Gurley Brown was a feminist renegade. An intelligent hard-ass, tough cookie in the lane of Camille Paglia, she believed in the literal seduction of women adorning makeup, high heels, and wearing clothing that was relatively snug just enough to reveal a silhouette, yet also she was an advocate for women being non-traditional through sex and in the workplace, and essentially putting themselves first and not for society or men which had clearly been the regulations of a patriarchal world for too long. Sex and The Single Girl was really the first of its kind and was labeled as “non-fiction”. For the 20th century, hints of such rebellion and independence before were written however through headstrong, complex, and even docile characters created by authors like Edith Wharton and women writers of the Harlem Renaissance and into the 1930s. It is because of Gurley Brown, the Cosmo covers you see today were led by her with its racy fashion choices for the models (or today actresses) and even racier headlines on getting what you want and/or how to do it.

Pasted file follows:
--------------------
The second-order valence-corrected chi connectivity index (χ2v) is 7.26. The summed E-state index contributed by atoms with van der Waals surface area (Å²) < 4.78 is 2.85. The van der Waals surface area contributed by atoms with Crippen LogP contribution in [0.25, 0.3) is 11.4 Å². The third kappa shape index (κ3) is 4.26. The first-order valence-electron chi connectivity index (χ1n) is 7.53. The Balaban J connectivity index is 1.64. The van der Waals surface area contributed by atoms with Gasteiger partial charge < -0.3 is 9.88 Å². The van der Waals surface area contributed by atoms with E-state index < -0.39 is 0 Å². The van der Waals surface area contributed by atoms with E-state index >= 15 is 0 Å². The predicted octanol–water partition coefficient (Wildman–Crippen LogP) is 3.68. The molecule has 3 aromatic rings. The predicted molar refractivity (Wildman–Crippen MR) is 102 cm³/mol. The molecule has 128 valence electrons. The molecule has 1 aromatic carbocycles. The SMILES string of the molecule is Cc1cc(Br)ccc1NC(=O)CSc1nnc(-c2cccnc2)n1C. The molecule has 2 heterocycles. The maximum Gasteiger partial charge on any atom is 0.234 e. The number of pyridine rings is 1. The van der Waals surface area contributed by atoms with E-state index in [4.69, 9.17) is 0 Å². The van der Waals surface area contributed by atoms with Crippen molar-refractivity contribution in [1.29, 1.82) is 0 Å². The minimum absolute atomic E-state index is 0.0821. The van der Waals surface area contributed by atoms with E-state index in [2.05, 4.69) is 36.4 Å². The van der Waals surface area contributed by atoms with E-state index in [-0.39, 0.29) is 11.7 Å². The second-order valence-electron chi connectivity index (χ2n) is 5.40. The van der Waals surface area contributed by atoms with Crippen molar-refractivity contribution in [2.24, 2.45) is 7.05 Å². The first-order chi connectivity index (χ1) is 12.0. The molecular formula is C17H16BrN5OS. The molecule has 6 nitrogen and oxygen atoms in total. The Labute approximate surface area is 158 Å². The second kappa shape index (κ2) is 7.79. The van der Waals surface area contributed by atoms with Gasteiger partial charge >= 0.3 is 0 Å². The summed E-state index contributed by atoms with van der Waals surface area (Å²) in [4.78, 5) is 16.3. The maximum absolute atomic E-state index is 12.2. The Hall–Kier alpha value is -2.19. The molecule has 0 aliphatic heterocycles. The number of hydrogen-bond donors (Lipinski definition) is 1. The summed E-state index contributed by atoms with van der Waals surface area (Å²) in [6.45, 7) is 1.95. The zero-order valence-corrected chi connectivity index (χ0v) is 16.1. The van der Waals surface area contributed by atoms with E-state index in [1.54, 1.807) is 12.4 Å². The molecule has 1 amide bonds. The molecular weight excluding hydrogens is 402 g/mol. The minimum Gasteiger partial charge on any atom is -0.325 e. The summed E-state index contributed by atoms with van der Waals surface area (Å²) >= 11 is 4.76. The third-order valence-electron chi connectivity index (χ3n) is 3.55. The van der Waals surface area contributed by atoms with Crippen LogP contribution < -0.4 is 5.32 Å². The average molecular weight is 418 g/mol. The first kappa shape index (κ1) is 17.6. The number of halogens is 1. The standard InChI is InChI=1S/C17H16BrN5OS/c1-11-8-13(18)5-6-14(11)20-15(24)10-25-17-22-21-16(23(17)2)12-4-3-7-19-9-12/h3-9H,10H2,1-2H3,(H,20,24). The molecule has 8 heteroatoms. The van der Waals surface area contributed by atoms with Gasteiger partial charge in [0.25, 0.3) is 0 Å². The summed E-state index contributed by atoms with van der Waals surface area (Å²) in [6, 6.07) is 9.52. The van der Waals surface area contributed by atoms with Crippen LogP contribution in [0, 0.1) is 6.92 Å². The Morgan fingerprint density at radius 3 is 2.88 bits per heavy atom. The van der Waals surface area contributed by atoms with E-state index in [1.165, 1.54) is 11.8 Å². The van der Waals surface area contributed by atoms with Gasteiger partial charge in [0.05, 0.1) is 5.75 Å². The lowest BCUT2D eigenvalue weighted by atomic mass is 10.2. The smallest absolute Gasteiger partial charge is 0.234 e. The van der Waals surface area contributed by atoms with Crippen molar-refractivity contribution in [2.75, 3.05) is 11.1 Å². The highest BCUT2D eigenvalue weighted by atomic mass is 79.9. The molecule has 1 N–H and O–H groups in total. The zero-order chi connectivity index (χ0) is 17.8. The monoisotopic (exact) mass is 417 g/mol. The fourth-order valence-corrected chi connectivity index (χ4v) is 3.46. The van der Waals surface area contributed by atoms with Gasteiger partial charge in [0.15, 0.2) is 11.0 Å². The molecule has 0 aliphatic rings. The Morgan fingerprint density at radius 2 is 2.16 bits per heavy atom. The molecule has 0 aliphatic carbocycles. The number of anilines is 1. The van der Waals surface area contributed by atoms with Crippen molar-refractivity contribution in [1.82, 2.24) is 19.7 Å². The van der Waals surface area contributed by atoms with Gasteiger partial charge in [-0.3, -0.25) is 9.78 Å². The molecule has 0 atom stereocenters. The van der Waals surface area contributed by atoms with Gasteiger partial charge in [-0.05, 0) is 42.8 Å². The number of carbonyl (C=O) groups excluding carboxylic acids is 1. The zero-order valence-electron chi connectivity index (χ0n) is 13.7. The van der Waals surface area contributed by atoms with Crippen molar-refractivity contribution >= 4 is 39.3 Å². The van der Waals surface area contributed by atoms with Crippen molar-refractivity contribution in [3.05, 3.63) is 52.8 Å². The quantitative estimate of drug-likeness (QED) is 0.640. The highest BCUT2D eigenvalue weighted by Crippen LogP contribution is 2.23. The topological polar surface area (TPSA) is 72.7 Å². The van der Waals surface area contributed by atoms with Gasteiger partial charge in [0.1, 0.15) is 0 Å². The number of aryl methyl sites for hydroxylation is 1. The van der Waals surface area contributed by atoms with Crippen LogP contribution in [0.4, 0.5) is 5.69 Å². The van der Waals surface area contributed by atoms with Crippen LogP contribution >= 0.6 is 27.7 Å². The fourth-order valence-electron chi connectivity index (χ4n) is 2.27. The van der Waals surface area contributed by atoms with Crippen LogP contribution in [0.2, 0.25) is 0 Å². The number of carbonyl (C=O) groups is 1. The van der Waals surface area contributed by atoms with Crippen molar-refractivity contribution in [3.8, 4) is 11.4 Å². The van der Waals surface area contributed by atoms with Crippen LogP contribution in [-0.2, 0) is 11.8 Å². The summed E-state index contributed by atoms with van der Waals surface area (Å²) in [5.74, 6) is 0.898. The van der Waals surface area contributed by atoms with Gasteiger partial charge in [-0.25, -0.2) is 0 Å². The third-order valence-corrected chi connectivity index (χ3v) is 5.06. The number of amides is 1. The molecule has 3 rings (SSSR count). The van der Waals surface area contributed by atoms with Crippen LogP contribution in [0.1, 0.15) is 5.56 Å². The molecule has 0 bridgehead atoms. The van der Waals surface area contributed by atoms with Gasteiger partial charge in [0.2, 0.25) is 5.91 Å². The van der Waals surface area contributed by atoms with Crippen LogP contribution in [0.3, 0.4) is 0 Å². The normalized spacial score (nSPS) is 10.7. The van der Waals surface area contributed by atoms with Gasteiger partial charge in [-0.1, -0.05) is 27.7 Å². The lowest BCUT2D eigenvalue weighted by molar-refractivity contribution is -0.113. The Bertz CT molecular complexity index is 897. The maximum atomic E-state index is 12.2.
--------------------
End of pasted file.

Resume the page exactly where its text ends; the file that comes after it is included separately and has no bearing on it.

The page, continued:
Following her death, many think pieces about Gurley Brown re-appeared on whether or not she really was a feminist icon and the right kind of icon to lead such massive waves. She celebrated the challenging dichotomy of women enjoying sex for themselves but the hard truth that she exposed often was that if you want a perpetual, staying lover in your lives you have to be a bit of a sex object as well and that the expectation goes both ways (hopefully such manipulation works out for you. This is not always the case). Even in her later years, she dispensed this type of advice, but she never, ever strayed from the ideal that women can ultimately do for themselves first. What Gurley Brown was sharing were the 50 laws of self-love and social manipulation.